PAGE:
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Schedule D vs. K-1

Eryl’s question:

We use Capital Gains from 1040 Schedule D and actual cash flow from Schedule K-1 when our borrower is an owner of a paas-thu entity. Are we double-counting if we use both schedules in our income qualification?

Linda says:

The short answer is ‘probably’. It depends on what line the gain/loss is reported on Schedule D. And it depends on whether your focus is the owner or if you are lending to the entity and doing a global analysis.

Focus on the Owner:

Non-cash Entries on Schedule D

The first thing I do with a Schedule D if I am interested in recurring cashflow available to pay debt is decide if the listed gains or losses are non-cash. These come in two categories.

  • Carryovers are reported on Line 6 if short-term and Line 14 if long-term. In either spot, this is another chance to write off a prior year loss that was limited by the $3,000 maximum net loss allowed for capital losses in a prior year.
  • K-1 pass-thru gains or losses are also non-cash. They are reported on Lines 5 or 12. While your underwriting guidelines may allow you to use these figures instead of obtaining the K-1s, most lenders in my experience do not use pass-thru as cash flow.

What to use instead…

For K-1 pass-thru gains and losses most lenders will either use actual cashflow as evidenced by the K-1 or they will use cashflow available as evidenced by the full return of the pass-thru entity.

Use actual K-1 cashflow if you are not going to use the borrower’s share of available cashflow based on a review of the full return. This is often determined by % ownership.

Your guidelines might use K-1 cashflow if the ownership is less than 20%, or perhaps 25%. I cannot tell you which because guidelines vary from one financial institution to the next.

Some financial institutions use a guideline based on % of income instead. So I might be a 15% owner but my income is substantial and primarily from this pass-thru entity.

And some will always get the full return if the owner is a general partner on a partnership since by definition, that borrower has liability for all debts regardless of % ownership.

This is one area where I will not hazard a guess as to your guidelines and instead tell you to check.

Use available cashflow from the full 1120S or 1065 when your guidelines say to do so. If the entity had capital gains it will show up on Schedule K and come from the entity’s Schedule D. If you think it is recurring, give the entity credit for it.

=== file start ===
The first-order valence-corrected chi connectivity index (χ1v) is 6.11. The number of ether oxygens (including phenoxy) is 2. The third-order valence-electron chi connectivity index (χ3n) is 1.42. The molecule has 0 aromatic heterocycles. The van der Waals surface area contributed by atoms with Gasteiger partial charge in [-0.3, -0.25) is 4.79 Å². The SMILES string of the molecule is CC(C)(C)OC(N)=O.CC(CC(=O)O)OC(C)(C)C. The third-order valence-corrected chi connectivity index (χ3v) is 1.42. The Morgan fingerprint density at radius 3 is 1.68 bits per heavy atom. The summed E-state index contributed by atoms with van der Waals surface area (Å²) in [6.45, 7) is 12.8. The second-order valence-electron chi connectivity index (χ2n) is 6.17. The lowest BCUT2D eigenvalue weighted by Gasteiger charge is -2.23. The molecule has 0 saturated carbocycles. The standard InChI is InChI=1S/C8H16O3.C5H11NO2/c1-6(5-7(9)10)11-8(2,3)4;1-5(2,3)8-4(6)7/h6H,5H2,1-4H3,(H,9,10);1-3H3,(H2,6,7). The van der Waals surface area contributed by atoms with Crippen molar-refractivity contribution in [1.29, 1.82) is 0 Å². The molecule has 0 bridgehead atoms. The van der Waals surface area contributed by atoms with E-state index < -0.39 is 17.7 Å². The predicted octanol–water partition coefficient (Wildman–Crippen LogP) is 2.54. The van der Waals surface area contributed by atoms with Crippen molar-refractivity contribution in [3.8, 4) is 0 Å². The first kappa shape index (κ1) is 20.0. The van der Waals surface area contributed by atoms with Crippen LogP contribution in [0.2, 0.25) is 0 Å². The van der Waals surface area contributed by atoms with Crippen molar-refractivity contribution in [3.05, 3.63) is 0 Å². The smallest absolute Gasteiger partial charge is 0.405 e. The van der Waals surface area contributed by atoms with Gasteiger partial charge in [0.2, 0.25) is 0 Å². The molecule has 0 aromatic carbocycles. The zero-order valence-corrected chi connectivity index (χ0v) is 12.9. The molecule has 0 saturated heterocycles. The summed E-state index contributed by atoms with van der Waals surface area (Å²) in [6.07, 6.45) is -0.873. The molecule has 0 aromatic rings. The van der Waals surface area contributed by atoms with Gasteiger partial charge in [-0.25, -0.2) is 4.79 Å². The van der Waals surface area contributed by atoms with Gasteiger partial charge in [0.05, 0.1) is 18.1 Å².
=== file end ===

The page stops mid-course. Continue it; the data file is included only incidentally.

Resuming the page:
Then when you calculate your borrower’s share you will be giving them credit for the recurring cash flow from entity capital gains.

Focus on the Entity: What about global cashflow?

This changes things. When you are lending to the pass-thru entity you might do a global cashflow combining the cashflow of the entity with the cashflow of the owner/guarantors.

Do not use 1040 Schedule D Lines 5 or 12 in the guarantor analysis if you are considering the Capital Gains as continuing cashflow at the entity level or you will double-count.

Need more help?

This is a challenging question for which to provide a brief answer so here are some options of that just flew right over your head.

  • Read the section in our 1040 manual on Schedule D and the sections in our business returns manual on pass-thru entities. Don’t have the manuals? comprehensive self-study manuals .
  • Take the online self-study modules on Capital Gains here and/or the six modules on the Pass-Thru Entities here. Each is 30-minutes-or-less and includes handouts.
  • Join our next virtual class on Tax Return Analysis here. The class includes both manuals, 21 online modules, live webinars, instructor-reviewed case studies and an online discussion group.
About the Author
Linda Keith CPA is an expert in credit risk readiness and credit analysis. She trains banks and credit unions throughout the United States, both in-house and in open-enrollment sessions, on Tax Return and Financial Statement Analysis. She is in the trenches with lenders, analysts and underwriters helping them say "yes" to good loans. Creator of the Tax Return Analysis Virtual Classroom at www.LendersOnlineTraining.com, she speaks at banking associations on risk management, lending and director finance topics.